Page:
# example config for SSL and Non-SSL hosts in the same config
# main server is an SSL one...
ServerType standalone
User www
Group www
Port 443
Listen 443
Listen 80
SSLVerifyClient 0
SSLVerifyDepth 10
SSLCertificateKeyFile /www/certs/
SSLCertificateFile /www/certs/
SSLCACertificateFile /www/certs/CA.cert
# Note: The following directives are only required if session
# cacheing is enabled (the default from 1.17). To disable
# cacheing, make sure the following is set in apache_ssl.c
SSLCacheServerPath /www/bin/gcache
SSLCacheServerPort /www/cache/
SSLSessionCacheTimeout 300
# end conditional section
DocumentRoot /www/hosts/
TransferLog /www/hosts/
SSLLogFile /www/hosts/
ErrorLog /www/hosts/
PidFile /www/logs/
# and a non-SSL one...
Port 80
DocumentRoot /www/hosts/
TransferLog /www/hosts/
ErrorLog /www/hosts/
# and another SSL one... (this one does client-cert
# authentication)
Port 443
SSLVerifyClient 2
SSLVerifyDepth 10
SSLCertificateKeyFile /www/certs/
SSLCertificateFile /www/certs/
SSLCACertificateFile /www/certs/another-CA.cert
DocumentRoot /www/hosts/
TransferLog /www/hosts/
SSLLogFile /www/hosts/
ErrorLog /www/hosts/
Here is a 15-minute procedure (for testing only!) to set up an SSL-aware Apache Web server under /usr/local/apache/ and using mod_ssl. This procedure provides you with some hands-on experience in setting this up before you apply this knowledge to your main server.
Fetch and extract the distributions of Apache, mod_ssl and OpenSSL;.
$ gzip -d -c apache_1.3.29.tar.gz | tar xvf -
$ gzip -d -c mod_ssl-2.8.16-1.3.29.tar.gz | tar xvf -
$ gzip -d -c openssl-0.9.7c.tar.gz | tar xvf -
Build OpenSSL:
$ cd openssl-0.9.7c
$ ./config
$ make
$ cd ..
Build and install the SSL-aware Apache:
$ cd mod_ssl-2.8.16-1.3.29
$ ./configure \
--with-apache=../apache_1.3.29 \
--with-ssl=../openssl-0.9.7c \
$ cd ..
$ cd apache_1.3.29
$ make
$ make certificate
$ make install
$ rm -rf apache_1.3.29
$ rm -rf mod_ssl-2.8.16-1.3.29
$ rm -rf openssl-0.9.7c
Fire up your SSL-aware Apache and try it out replacing local-host-name with the fully qualified domain name (FQDN) of your Web site which you entered at the make certificate step above.
$ /usr/local/apache/bin/httpd -DSSL
In your browser type:
The one thing to note when using SSL is that it will require more processing power then regular http because all transactions must be encrypted/decrypted.
Intrusion detection
Now that you have secured your network and servers, how do you detect if anyone has attempted or worse yet succeeded in breaching your defenses? The first thing you must do is check your logs on a regular basis. The logs from your firewall as well as the ones from your server are very useful in providing a trail of evidence. If you are going to use them in court though, you must ensure that they are on a file system that is secure and that you can prove that they have not been edited — backing them up to permanent or change-protected media is a good idea.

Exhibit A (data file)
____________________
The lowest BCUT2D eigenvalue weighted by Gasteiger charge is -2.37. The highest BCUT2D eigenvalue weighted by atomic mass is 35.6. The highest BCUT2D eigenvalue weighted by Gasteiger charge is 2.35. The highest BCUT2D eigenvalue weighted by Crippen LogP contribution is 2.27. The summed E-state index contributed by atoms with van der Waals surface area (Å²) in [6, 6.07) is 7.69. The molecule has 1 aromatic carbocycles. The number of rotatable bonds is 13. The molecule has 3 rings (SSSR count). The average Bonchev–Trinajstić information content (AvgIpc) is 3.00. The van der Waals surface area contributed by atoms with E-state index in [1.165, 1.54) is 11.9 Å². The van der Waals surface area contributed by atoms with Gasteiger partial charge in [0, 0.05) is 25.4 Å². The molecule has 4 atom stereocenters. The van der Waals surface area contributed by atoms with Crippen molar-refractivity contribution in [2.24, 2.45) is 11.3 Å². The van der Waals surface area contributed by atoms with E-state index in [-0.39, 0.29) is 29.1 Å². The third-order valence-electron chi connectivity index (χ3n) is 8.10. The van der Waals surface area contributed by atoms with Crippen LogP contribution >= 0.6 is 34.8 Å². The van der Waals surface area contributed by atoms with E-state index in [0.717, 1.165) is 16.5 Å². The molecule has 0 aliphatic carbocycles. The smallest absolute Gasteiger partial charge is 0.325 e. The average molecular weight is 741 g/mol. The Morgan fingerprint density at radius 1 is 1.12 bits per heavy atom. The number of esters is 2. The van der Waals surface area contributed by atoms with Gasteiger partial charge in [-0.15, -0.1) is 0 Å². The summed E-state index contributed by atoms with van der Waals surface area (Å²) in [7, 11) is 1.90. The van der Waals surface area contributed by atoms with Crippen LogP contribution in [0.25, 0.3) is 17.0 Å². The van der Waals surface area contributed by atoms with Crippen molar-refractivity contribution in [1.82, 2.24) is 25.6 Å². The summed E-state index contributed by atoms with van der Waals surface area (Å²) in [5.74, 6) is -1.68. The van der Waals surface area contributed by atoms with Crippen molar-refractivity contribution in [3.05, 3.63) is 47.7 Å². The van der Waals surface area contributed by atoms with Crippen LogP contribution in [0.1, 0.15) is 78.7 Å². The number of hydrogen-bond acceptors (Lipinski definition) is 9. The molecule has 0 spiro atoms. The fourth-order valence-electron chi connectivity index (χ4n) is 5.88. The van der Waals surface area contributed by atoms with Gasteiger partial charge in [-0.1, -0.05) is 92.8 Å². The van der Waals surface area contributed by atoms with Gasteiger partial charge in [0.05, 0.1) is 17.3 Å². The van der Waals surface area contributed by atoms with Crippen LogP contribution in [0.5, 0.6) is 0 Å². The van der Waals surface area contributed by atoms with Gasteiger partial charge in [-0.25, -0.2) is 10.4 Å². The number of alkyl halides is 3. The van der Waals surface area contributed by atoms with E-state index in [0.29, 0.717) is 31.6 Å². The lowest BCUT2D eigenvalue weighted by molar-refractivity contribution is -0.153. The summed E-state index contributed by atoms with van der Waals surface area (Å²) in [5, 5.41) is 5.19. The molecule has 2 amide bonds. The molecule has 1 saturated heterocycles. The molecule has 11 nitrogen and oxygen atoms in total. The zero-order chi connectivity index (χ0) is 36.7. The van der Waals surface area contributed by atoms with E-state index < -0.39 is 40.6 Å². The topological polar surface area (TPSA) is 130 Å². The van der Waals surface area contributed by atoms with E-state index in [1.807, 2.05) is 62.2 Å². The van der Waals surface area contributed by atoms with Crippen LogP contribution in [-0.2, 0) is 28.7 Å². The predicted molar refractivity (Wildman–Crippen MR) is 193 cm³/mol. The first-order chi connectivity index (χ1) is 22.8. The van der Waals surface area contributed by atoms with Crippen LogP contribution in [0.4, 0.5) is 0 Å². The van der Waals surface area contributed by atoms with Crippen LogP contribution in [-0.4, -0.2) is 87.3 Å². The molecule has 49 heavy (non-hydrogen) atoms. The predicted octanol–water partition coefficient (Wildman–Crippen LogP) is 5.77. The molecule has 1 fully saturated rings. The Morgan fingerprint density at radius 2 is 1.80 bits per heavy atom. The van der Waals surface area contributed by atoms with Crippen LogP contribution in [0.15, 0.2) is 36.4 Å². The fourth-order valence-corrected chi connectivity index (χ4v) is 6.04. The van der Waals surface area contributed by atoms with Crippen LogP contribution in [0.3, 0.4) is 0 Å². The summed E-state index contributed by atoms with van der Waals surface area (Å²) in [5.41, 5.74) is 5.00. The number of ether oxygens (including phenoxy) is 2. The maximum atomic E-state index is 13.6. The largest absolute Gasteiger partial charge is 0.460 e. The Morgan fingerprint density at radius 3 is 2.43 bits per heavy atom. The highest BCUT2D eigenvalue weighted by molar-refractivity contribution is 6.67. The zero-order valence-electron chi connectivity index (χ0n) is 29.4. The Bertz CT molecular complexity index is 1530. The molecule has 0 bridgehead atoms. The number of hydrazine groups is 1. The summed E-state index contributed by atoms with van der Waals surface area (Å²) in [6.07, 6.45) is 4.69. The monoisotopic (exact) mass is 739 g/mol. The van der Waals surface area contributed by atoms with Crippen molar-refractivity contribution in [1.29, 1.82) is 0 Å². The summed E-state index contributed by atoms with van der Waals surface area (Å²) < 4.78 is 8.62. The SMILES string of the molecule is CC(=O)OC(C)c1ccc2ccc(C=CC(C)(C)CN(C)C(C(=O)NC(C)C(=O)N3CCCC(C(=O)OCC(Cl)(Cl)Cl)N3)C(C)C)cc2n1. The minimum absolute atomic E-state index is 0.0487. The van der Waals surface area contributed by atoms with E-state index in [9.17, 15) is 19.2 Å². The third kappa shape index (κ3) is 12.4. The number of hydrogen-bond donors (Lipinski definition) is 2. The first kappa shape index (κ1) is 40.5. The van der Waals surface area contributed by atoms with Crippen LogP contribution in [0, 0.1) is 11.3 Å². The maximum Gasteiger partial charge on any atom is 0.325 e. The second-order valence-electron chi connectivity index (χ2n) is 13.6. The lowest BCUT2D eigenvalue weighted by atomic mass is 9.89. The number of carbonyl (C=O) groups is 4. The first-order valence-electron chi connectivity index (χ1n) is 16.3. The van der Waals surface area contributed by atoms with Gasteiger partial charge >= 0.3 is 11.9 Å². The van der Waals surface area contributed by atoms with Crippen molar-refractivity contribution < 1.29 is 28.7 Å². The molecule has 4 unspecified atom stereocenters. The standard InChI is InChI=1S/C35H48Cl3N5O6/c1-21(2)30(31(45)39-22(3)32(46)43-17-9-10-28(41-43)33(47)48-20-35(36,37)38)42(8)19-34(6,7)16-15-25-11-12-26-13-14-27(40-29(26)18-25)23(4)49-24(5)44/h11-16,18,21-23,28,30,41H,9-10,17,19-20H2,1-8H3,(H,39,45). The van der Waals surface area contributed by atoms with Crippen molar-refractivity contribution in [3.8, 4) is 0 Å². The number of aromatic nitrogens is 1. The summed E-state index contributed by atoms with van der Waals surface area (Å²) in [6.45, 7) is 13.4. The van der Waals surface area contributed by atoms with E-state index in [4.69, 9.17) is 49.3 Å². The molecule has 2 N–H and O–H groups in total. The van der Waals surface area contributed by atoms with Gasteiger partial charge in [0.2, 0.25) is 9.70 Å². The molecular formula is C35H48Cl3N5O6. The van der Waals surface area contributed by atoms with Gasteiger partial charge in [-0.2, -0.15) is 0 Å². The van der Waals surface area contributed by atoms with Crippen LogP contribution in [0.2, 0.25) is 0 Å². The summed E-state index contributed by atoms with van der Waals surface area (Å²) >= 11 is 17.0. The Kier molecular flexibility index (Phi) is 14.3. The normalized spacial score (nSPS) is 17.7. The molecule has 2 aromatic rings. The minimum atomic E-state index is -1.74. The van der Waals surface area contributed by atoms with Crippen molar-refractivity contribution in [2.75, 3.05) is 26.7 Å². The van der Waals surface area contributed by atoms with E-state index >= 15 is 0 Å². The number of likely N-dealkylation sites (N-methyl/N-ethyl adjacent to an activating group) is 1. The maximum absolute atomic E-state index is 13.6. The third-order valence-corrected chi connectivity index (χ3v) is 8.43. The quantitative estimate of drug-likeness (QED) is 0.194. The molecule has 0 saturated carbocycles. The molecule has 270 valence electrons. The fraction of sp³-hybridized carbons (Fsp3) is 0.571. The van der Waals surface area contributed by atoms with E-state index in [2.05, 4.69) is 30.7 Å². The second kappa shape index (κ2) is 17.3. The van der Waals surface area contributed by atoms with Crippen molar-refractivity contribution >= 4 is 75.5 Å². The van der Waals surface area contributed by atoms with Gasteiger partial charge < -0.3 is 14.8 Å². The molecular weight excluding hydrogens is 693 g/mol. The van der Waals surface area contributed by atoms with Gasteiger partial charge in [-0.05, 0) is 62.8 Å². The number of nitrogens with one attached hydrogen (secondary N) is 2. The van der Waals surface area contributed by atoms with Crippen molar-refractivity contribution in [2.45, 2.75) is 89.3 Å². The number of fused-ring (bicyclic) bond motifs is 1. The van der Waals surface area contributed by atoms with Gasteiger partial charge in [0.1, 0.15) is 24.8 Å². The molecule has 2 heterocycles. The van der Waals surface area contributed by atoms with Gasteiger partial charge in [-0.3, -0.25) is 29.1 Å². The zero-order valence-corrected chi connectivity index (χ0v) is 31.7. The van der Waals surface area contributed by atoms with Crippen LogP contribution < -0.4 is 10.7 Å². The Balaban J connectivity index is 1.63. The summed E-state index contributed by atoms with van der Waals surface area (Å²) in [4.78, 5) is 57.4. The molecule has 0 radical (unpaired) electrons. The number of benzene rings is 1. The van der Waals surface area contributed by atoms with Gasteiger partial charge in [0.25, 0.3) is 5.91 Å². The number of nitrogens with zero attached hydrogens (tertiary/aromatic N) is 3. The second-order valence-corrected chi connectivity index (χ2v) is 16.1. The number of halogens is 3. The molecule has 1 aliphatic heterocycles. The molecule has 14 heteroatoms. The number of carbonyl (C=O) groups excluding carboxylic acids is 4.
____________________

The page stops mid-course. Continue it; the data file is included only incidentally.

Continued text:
There are also several applications that can help you such as Tripwire, Snort and Honey Pots. Honey Pots are essentially systems that are placed in your DMZ which have only basic security, but no real useful data on them. Their only purpose is to attract the attention of would-be hackers and lure them in. You can then track and log their progress for later prosecution.
Tripwire software is a tool that checks to see what has changed on your system. The program monitors key attributes of files that should not change, including binary signature, size, expected change of size, etc. Tripwire is originally known as an intrusion detection tool, but can be used for many other purposes such as integrity assurance, change management, policy compliance and more.
Snort (aka The Piggy) is a comprehensive packet-analyzing intrusion-detection system (IDS). And ACID is a PHP-based analysis engine to help you search and analyze your IDS logs.
This subject is very complicated in itself and further research is an exercise best left to the reader.

An excellent example of one of these devices is the Linksys Instant Broadband™ EtherFast®Cable/DSL Firewall Router (BEFSX41) [see for more info]. It is very inexpensive, provides all of the above services, and is designed for even the novice administrator to secure his or her network with only a few minutes of work. If you have a much larger budget, then have a look at the products offered by Cisco, as they are considered the market leader in Internet security hardware.